Fenway might not be expected to be that great of an accessible park and it would have a reasonable excuse since it is nearing 100 years old. However, like Wrigley it does not work with the excuse and instead does a great job of being as accessible as it can be for such an old park. It is kind of sad that old parks have adapted, while newer parks are the ones with the biggest issues in terms of accessibility. The only main complaint related to Fenway and accessibility is the parking.
We arrived several hours before the park even opened and easily found parking in a lot across the street, however they technically have no van accessible type handicap spots and it only worked because we took the only spot that is at the end of a row that is not against the wall. Normally when there is not a handicap spot we take two spaces to give room to get Mik out, but here they were going to charge us for two spaces, which would have been $70. If they did not have that one spot we would have just left and parked across the bridge at the place that cost $40 and had a few true handicap spots. There are also supposedly a few street parking spots by the park according to the Red Sox’s website, but very few and when we got there several hours early I only noticed one open.
The Team Shop is easily accessed before or during the game on Yawkey Way via a ramp up to the exit of the store. The novelty and hat part of the shop is the best accessible gift shop we have seen on the trip. The clothing part, which we did not go into looked like it might have been a little tighter, but it was nice that the novelty stuff and cap displays were just along the walls behind counters with wide open space in the middle of the shop. The display cases also made it easy for Mik to see the bats and such to choose rather than some places that have them in buckets that we have to help him get them out to see or up on shelves too high for him to see them at.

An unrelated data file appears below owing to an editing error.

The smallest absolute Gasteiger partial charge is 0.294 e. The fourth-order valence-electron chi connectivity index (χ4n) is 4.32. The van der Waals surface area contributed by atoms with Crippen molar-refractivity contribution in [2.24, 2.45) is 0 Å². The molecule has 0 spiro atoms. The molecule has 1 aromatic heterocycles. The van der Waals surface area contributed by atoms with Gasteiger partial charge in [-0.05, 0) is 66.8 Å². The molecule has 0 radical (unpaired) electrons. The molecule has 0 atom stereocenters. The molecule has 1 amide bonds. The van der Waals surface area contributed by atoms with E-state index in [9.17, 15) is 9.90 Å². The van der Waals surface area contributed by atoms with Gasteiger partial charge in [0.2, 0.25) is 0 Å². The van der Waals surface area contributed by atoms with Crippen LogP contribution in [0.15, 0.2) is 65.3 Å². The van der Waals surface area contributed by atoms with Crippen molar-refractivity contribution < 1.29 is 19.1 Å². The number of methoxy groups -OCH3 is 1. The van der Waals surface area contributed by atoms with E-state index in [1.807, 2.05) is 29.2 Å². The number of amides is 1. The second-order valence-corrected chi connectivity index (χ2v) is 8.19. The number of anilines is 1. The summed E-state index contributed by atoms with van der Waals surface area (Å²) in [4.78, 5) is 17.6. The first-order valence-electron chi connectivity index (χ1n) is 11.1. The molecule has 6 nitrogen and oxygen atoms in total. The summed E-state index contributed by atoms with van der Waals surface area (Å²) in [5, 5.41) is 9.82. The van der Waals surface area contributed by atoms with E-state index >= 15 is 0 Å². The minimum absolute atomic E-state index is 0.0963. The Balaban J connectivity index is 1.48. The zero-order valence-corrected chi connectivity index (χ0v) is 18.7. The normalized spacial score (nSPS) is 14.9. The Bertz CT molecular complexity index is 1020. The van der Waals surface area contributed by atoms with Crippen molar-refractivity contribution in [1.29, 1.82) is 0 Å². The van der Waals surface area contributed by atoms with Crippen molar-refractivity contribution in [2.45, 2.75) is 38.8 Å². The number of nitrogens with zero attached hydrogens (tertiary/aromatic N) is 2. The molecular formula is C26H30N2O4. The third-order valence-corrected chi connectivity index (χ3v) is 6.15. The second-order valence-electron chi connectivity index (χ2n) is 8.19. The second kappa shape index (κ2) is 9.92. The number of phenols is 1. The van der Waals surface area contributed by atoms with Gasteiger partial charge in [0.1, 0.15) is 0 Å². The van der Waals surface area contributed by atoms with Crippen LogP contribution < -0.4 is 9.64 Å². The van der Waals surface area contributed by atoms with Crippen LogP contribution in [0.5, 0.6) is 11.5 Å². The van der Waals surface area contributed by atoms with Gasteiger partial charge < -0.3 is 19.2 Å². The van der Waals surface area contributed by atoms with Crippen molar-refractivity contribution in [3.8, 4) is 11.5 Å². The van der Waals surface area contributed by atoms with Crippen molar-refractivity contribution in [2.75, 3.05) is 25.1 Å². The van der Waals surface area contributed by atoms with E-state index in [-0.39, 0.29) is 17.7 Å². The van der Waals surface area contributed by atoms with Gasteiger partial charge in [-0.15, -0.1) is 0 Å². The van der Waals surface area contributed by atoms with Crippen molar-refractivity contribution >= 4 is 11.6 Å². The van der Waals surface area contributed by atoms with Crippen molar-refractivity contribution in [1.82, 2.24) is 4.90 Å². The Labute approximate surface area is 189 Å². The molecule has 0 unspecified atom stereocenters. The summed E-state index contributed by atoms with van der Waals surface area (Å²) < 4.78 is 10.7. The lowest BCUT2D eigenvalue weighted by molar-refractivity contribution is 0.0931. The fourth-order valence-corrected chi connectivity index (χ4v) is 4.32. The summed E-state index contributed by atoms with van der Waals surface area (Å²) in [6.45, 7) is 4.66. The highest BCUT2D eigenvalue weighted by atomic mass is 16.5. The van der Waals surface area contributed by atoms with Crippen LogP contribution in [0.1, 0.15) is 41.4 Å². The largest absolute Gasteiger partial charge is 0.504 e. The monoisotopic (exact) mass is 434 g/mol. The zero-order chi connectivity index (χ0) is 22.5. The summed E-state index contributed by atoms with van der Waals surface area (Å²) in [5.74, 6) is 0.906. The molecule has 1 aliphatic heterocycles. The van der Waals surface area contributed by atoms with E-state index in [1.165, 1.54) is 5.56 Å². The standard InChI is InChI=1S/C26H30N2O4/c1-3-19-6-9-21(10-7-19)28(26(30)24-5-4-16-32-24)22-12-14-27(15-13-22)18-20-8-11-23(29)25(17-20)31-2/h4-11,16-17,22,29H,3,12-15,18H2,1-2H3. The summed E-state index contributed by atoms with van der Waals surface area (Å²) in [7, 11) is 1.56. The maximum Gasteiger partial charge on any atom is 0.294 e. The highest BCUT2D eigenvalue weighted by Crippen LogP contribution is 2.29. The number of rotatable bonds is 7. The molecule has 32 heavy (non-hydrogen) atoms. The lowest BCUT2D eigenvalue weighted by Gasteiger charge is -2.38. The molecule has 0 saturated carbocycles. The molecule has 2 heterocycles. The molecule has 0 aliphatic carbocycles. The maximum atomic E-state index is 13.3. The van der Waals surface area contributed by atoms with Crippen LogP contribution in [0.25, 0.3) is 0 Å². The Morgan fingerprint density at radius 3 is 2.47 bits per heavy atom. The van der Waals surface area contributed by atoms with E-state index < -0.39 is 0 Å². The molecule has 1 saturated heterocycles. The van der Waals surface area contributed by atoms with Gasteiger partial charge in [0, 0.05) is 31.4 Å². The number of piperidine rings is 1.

Getting into the park was not too hard, as you just go to the left side of the turnstiles, but it is kind of confusing because this is one of the few parks no one has directed us to the spot and it is not exactly obvious. Once in the park the elevators were straight ahead. There was not an attendant outside, but this is one of the few parks that the general public that did not need an elevator did not even try to use it. There were a few people that hopped into that did not really need it at the end of the game, but they did squish in and they yielded to those that needed it before getting on.
Our seats were in section 14. The view of the field was pretty good. There was a part of the outfield blocked by a pillar, but you have that problem anywhere in the upper half of the bottom sections. At least you cannot have the pillar right in front of you in any of the handicap seating. The wheelchair seating is set apart from the standing room very well and even with no ushers in the area the standing room people respected that they had to stay back in their area. There were no cup holders, but none of the rest of the park appeared to have any either, so Mik did not feel left out. The only thing that irritated Mik was that the seats are not raised up above the regular seats more than a normal row, so when people stand up it made it impossible for Mik to see the game since he could not stand up to see over them. This was particularly a problem with the game going into extra innings and the fans cheering way more than normal then.
Overall Fenway is a great accessible experience. It does have a few faults, but surprisingly few for being an old park and it is understandable that it has the one fault. The handicap parking fault is an annoyance that I feel should not have been an issue, as parking lots can easily be relined to have at least a few van accessible spots. The issue of the seats not being high enough above for the wheelchair person to still see when those in front stand up is just one of the quirks about it being an old park.
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